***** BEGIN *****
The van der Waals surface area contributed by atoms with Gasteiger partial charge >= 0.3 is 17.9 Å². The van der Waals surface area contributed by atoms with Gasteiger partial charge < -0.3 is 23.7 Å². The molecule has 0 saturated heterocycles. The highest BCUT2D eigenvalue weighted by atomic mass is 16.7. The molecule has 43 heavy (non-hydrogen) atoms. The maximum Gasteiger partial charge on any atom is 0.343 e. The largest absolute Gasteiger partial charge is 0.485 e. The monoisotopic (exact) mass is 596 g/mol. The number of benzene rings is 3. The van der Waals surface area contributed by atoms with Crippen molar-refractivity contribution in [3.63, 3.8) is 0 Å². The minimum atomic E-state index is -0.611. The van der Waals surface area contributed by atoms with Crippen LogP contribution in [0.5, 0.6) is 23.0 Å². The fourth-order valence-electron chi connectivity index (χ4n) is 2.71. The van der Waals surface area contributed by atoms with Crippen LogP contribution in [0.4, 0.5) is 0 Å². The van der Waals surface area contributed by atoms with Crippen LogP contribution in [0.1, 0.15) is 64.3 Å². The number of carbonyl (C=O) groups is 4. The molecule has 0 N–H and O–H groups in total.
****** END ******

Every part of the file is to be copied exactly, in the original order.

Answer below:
The van der Waals surface area contributed by atoms with Gasteiger partial charge >= 0.3 is 17.9 Å². The van der Waals surface area contributed by atoms with Gasteiger partial charge < -0.3 is 23.7 Å². The molecule has 0 saturated heterocycles. The highest BCUT2D eigenvalue weighted by atomic mass is 16.7. The molecule has 43 heavy (non-hydrogen) atoms. The maximum Gasteiger partial charge on any atom is 0.343 e. The largest absolute Gasteiger partial charge is 0.485 e. The monoisotopic (exact) mass is 596 g/mol. The number of benzene rings is 3. The van der Waals surface area contributed by atoms with Crippen molar-refractivity contribution in [3.63, 3.8) is 0 Å². The minimum atomic E-state index is -0.611. The van der Waals surface area contributed by atoms with Crippen LogP contribution in [0.5, 0.6) is 23.0 Å². The fourth-order valence-electron chi connectivity index (χ4n) is 2.71. The van der Waals surface area contributed by atoms with Crippen LogP contribution in [0.4, 0.5) is 0 Å². The van der Waals surface area contributed by atoms with Crippen LogP contribution in [0.1, 0.15) is 64.3 Å². The number of carbonyl (C=O) groups is 4. The molecule has 0 N–H and O–H groups in total.